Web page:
|HOME | SPORTS | DIARY | HARSHA BHOGLE|
|July 30, 1999||
'I was not mentally ready'Harsha Bhogle
Till fifteen minutes before the start, the Cooch Behar Hall at the Cricket Club of India looked strangely empty. Then, as Raj Singh Dungarpur, in his capacity as president of the CCI, requested cameramen to clear the entrance so that some members could enter, its population assumed more predictable proportions. By the time it began, there was hardly any place to stand.
Tendulkar arrived a couple of minutes early from the rear entrance, which means every network in India owes Raj Singh a word of thanks, and then completely vanished from view as photographers created a wall around him. Three minutes later, with no sign of even as much as a change of roll, they had to be moved aside.
Tendulkar looked tense, a little older than 26, and sat in front of an army of microphones, a bit like a reluctant groom.
"First of all, I am sorry for this delay," he said. "I was not in Mumbai and only arrived last night."
Amazingly, he said he only got the news of his appointment several hours after the rest of the country got it. "And then, I saw it on the news!"
Was he reluctant to accept? Has he been pushed into a corner? The questions were flying and, to his credit, he didn't flinch.
He said he had told everyone concerned, the president of the BCCI, the chairman of the selectors, that he wasn't very keen to accept the job at the moment. And he had told them that 24 hours before he left for a mystery destination now widely believed to be Puttaparthi.
"I was not mentally ready... For the last two years I have only thought of playing for India... But now that it has been given to me, I accept.
"You normally expect the vice-captain to become the next captain. And ever since I lost the captaincy, I have not been the vice-captain. So I was not thinking of it," he said, and there is no reason to believe that he is not telling the truth.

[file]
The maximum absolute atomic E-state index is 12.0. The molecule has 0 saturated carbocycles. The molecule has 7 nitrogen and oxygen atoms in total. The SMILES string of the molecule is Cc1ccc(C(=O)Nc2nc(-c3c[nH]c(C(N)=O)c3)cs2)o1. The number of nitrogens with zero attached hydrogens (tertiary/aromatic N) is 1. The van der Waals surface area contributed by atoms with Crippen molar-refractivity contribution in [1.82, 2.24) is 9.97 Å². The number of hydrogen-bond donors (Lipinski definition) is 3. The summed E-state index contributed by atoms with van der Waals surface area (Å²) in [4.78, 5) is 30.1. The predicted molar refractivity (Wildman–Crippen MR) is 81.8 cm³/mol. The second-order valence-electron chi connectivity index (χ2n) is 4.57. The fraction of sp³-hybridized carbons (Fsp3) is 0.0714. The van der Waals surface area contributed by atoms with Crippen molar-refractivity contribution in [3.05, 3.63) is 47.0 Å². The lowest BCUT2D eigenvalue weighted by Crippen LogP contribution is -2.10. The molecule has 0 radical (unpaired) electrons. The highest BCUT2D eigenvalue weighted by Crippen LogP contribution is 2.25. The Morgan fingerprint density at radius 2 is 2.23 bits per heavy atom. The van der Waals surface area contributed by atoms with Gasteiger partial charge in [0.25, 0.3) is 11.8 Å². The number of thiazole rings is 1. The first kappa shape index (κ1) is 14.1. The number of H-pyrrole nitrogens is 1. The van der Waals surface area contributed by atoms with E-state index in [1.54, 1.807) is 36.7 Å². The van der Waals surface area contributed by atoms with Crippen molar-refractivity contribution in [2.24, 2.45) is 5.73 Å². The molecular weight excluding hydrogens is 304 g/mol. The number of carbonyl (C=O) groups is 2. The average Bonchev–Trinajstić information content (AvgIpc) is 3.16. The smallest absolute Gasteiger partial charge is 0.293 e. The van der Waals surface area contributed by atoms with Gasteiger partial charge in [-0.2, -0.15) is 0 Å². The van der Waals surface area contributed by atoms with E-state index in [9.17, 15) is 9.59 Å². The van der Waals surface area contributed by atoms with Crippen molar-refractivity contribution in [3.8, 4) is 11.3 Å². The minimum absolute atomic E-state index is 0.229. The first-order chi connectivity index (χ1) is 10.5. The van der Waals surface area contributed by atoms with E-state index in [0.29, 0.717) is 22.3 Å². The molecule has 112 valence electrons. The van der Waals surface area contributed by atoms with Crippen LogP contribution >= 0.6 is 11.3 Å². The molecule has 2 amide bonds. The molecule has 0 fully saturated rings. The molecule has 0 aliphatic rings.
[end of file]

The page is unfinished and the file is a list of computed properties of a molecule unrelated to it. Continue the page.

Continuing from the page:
"It was different in 1996," he said. "I had been vice-captain for a long time and had led the team on occasions. So I was prepared to become captain. This time I wasn't."
It was an amazingly honest effort and after that, the rest was bound to be an anti-climax. It was just as well that he set the record straight for whispers about him being "pricey" had already started appearing.
When you wear the coat of captain of India, you cover the shirt of popularity.
He said he was happy with the way the youngsters were playing ("especially Rahul Dravid and Sourav Ganguly" who incidentally are the same age as he is!); that he was happy that Nayan Mongia's catch had been adjudged the best at the World Cup (even though it wasn't the official verdict, only of the Daily Telegraph); that he was happy at being nominated by Wisden Cricket Monthly as the number one batsman in the world, though his answer was a lot more interesting than the question which was predictable. ("I am happy because the two-year period (over which the assessment was made) started in 1997 when everybody said I wasn't batting well...); that he would be happy if the selectors gave him the team he wanted; that he had never laid down the condition that he did not want Azharuddin in the team ("I have played under him and he has played under me so there is no problem").
I couldn't resist asking him about Azharuddin's theory that at this level, players should know what is expected of them.
"I think a captain has to tell his players what to do. Players can make mistakes and finally it is up to the captain to control the situation. And bowlers do not mind if the captain has a word with them."
Whatever else happens to Indian cricket, it will look different on the field. But you must wonder, are we so desperate that we had to push a man into a corner and force him to accept the captaincy of the national team.
Photographs: Jewella C Miranda
Mail Prem Panicker
BOOK SHOP | MUSIC SHOP | HOTEL RESERVATIONS | WORLD CUP 99
EDUCATION | PERSONAL HOMEPAGES | FREE EMAIL | FEEDBACK